I am interested in speech recognition software for Windows, that takes an audio file of a podcast, say, in one of the standard formats (MP3, WAV, OGG, etc.), and outputs a transcription of the speech as a text file. The motivation is to help in transcribing podcasts for an official wiki.

I would like it to be able to teach it, to improve the speech recognition, or learn new words. Also, it should be able to cope with multiple people talking, occasional overlapping speech, and occasional music, or non-speech sounds.

I only need the software to work with English.


2 Answers 2


If you are looking for the open source software and ready to do some coding, check CMUSphinx. On Windows you can run Java version.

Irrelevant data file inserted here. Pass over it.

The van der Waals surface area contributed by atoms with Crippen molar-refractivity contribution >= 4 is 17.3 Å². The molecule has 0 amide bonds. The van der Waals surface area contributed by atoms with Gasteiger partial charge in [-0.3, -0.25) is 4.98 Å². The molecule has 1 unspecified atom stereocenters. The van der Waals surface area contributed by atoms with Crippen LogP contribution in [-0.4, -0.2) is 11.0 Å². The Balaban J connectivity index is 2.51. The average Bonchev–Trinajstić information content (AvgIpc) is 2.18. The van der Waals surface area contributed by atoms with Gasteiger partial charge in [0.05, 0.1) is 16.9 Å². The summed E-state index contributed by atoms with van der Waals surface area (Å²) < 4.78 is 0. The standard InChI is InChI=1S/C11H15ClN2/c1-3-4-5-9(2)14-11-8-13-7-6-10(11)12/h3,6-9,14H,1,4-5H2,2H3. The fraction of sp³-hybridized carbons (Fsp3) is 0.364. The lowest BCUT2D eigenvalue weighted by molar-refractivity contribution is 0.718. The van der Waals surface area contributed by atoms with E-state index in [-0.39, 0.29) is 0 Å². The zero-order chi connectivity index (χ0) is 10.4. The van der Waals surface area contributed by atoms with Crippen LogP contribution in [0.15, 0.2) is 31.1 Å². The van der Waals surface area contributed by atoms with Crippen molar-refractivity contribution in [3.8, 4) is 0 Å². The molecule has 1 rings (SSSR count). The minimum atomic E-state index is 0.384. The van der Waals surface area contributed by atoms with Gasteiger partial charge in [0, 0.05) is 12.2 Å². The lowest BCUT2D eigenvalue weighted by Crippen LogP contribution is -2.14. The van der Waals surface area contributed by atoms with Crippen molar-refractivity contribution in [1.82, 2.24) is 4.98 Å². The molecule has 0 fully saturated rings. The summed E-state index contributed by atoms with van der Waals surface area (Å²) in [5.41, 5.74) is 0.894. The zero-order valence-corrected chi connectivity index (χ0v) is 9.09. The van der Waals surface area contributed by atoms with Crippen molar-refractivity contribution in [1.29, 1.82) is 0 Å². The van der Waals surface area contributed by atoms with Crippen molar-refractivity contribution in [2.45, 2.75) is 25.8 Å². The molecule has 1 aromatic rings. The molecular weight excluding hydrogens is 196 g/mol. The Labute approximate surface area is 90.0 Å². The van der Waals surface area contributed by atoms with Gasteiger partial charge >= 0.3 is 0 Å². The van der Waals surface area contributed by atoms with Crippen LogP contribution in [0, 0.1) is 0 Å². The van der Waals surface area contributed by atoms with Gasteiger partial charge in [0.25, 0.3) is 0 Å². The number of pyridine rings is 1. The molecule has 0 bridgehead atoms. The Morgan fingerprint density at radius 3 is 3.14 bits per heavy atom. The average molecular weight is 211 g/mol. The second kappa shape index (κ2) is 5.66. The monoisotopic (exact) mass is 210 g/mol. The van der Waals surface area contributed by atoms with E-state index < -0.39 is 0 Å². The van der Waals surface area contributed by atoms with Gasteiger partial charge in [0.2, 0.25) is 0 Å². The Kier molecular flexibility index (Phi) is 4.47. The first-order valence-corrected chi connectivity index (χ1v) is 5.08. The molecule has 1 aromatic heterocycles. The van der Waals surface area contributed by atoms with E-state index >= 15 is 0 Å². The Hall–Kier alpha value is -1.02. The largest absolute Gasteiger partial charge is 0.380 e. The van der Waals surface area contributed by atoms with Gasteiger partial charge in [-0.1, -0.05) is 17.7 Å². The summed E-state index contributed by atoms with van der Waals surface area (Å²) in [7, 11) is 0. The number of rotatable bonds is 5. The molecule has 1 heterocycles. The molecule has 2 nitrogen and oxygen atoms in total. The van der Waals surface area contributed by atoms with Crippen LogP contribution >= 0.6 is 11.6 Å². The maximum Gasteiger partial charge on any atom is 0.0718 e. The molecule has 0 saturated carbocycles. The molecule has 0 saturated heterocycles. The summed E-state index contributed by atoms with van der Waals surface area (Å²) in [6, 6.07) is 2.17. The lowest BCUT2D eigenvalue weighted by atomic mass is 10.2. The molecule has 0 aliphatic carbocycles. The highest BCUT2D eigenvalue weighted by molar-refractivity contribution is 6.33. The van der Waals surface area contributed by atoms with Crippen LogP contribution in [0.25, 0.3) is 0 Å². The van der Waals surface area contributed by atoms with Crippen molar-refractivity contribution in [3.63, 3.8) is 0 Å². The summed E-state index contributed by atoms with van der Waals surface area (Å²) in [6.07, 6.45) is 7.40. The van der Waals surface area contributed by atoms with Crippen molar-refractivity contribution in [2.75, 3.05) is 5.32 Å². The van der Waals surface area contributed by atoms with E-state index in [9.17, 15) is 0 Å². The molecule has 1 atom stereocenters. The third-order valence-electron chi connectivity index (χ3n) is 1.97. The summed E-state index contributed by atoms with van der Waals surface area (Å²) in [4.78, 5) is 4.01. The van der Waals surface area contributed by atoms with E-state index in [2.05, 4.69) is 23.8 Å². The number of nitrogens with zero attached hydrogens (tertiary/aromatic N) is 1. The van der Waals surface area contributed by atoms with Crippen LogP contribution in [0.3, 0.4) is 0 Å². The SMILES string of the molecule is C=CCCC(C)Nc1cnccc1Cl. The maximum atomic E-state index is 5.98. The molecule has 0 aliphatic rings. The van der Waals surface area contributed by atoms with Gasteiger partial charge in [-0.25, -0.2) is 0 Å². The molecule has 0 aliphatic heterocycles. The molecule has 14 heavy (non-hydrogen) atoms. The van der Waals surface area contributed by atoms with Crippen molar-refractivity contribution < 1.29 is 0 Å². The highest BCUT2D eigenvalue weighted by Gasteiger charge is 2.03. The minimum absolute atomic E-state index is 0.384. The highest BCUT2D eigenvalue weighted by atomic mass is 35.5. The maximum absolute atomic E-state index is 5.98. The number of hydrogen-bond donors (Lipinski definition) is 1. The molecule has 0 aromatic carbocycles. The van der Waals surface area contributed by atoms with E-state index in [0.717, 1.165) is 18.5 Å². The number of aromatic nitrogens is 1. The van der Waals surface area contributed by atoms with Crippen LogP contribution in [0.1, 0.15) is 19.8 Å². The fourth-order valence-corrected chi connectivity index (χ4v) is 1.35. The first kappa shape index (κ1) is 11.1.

You need to convert mp3 to wav files before you pass them to recognizer. You can do it with Java tritonus or with ffmpeg.

You can adapt it heavily to your domain and speakers and get good recognition accuracy from it.


Dragon NaturallySpeaking (not free):

  • can do voice transcription, but only on a single voice (i.e. not designed for use with multiple speakers) and this voice has to be yours as you need to train Dragon beforehand.
  • recognizes .wav, .wma, .dss, ds2 and .mp3 files for the PC version (.wav, .m4a, .m4v, .mp4, .aif, and .aiff audio file formats for the Mac version)
  • can be taught new words and be trained to improve the accuracy.

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